Energy Sources for Different Disciplines
For optimum performance, horses require energy from a multitude of sources. A combination of fibre, starch, and fat is generally the best way to fuel performance, and the ratio of these sources provided in the diet will depend on the type of work that is required from the horse.
Structural carbohydrates in the form of pasture, hay, chaff and fibre products are essential components of the equine diet. Each horse requires a minimum of 1.5% of their body weight in forage daily to maintain optimum digestive health. Horses have a highly developed hindgut that houses billions of bacteria and protozoa capable of fermenting large quantities of fibre. The end products of fibre fermentation can be used as energy sources throughout the day because fermentation continues long after a meal has been eaten.
Since proper gut function is essential to the health and well-being of the horse, fibre-rich forage should be considered the foundation of any feeding program. Pasture and grass type hays are ideal for making up the bulk of forage requirements, and the inclusion of lucerne at smaller amounts has fantastic benefits to working horses. Lucerne is higher in energy and protein than most grass type forages, and the higher calcium it contains increases buffering qualities against gastric ulcers. Lucerne should be a part of the diet for all harder working horses such as racing and upper level eventing and show jumping.
Grain and Concentrate Feeds
Grains and other dietary components provide energy through non-structural carbohydrates, which gives the faster release energy needed for racing, jumping and hardworking horses. The starch in grains is converted to blood glucose when digested and is the first form of energy the horse uses. Remaining glucose not utilised initially, is converted to glycogen and stored in the horse’s muscle and liver for use when next required.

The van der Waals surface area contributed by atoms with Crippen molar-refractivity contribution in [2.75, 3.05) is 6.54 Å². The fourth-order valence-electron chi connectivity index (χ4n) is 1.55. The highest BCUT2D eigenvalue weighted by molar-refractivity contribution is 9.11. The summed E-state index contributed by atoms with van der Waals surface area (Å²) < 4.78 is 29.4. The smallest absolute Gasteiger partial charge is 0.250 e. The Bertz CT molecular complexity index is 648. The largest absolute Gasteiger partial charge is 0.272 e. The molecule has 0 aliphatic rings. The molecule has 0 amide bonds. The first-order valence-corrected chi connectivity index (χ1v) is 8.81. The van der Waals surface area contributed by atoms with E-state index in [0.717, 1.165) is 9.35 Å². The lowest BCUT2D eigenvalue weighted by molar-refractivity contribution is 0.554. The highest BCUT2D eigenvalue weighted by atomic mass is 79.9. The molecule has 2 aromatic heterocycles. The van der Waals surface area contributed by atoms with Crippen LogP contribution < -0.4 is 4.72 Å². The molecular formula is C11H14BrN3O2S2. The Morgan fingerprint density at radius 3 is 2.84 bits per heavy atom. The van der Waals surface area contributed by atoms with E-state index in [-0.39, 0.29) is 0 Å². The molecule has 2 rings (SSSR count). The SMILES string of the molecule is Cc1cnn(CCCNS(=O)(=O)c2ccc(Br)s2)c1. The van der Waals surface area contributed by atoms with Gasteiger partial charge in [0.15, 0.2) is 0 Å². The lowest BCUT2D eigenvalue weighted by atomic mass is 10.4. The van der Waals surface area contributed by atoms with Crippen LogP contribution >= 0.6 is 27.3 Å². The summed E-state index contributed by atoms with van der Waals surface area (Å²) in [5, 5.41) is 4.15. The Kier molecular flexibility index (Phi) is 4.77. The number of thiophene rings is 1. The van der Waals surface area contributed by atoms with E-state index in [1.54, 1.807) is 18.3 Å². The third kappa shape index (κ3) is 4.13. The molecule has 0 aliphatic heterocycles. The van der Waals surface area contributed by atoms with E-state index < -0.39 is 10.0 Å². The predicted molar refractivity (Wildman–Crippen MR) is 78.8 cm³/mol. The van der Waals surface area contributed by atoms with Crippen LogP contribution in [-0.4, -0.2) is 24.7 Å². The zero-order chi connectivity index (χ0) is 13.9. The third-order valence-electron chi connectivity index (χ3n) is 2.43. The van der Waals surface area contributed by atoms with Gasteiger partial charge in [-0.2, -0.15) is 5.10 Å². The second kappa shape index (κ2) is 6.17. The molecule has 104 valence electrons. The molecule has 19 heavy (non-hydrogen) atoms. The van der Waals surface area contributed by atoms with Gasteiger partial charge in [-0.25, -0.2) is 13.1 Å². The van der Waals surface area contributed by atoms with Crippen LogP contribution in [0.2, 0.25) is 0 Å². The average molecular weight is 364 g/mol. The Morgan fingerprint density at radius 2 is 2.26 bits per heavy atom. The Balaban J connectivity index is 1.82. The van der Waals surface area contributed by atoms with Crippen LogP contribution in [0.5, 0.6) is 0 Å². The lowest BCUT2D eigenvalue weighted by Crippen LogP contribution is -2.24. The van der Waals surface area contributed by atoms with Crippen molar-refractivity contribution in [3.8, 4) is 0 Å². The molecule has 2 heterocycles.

Glucose is one of the major energy sources that provides horses with fast release energy for work, and the amount of glucose available to the horse at the start of exercise is relative to the last meal the horse consumed.
Starch is an essential energy source for any horses where fast paced work is required, particularly racing. It is important that glycogen stores are replenished after each period of exertion, to ensure stores are at adequate levels for the next heavy work period or race. Remaining glycogen levels can make a significant difference to how a horse finishes a race.
Despite the obvious benefits of starch as an energy source, it is important that it is fed correctly to avoid digestive conditions. To reduce the risk of gastric ulcers and hindgut acidosis, grains that have been processed through heat and pressure are recommended, such as steam flaking or pelletising, as well as keeping meal sizes to 2.5kgs and below.
Performance horses prone to tying up or with behavioural conditions would benefit from a decreased starch diet with fat and fibre used as the predominant energy source.
Similar to fibre, fat is a slow release energy source that has numerous benefits to working horses. It is a highly dense form of energy, containing 2.5x the energy as the same amount of oats. This makes it great for weight gain and fussy horses that can't eat large volumes.
Because it provides slow release energy it can help to improve stamina for horses working for long periods through a process called glycogen sparing. Research has shown that when a horse’s body is adapted to a high fat diet, it learns to mobilise and utilise fat more efficiently. This means the body will switch to burning fat more readily, and spare muscle and liver glycogen for use in high intensity exercise. This is particularly important during long distance (endurance) exercise. It is important to be aware that it takes 14 – 30 days to adapt the digestive system to a diet high in fat and a minimum of 30 days to switch on the metabolic processes to utilise fat as an energy source in preference to glycogen. It takes 3 – 4 months for muscles to produce aerobic energy at optimum levels using fat. This means fat will need to be introduced to the horse's diet at least 3 months prior to an extended workout or endurance race to achieve optimum results.
Fat also has an important role to play in race horse diets as it can assist with exercise efficiency and recovery. Feeding stabilised rice bran (KER Equi-Jewel) has shown to reduce heart rate and lactate accumulation during work.
Fat is also ideal for replacing part of the grain ration for sensitive horses such as ones suffering from tying up, laminitis or digestive conditions such as gastric ulcers
While every discipline requires a combination of each of the three energy sources, adopting the correct ratio depends on the individual horse and the work asked of them. Where fast paced work such as racing, jumping and some aspects of dressage require glucose and glycogen from grain, long distance work requires more slow release energy sources such as fibre and fat.
Useful articles on this topic can be found at below:
Please don’t hesitate to get in touch with myself or your local NRM and McMillan Equine representative with any questions or for more information on any aspect of your horses’ nutrition.
Luisa Wood, Equine Nutritionist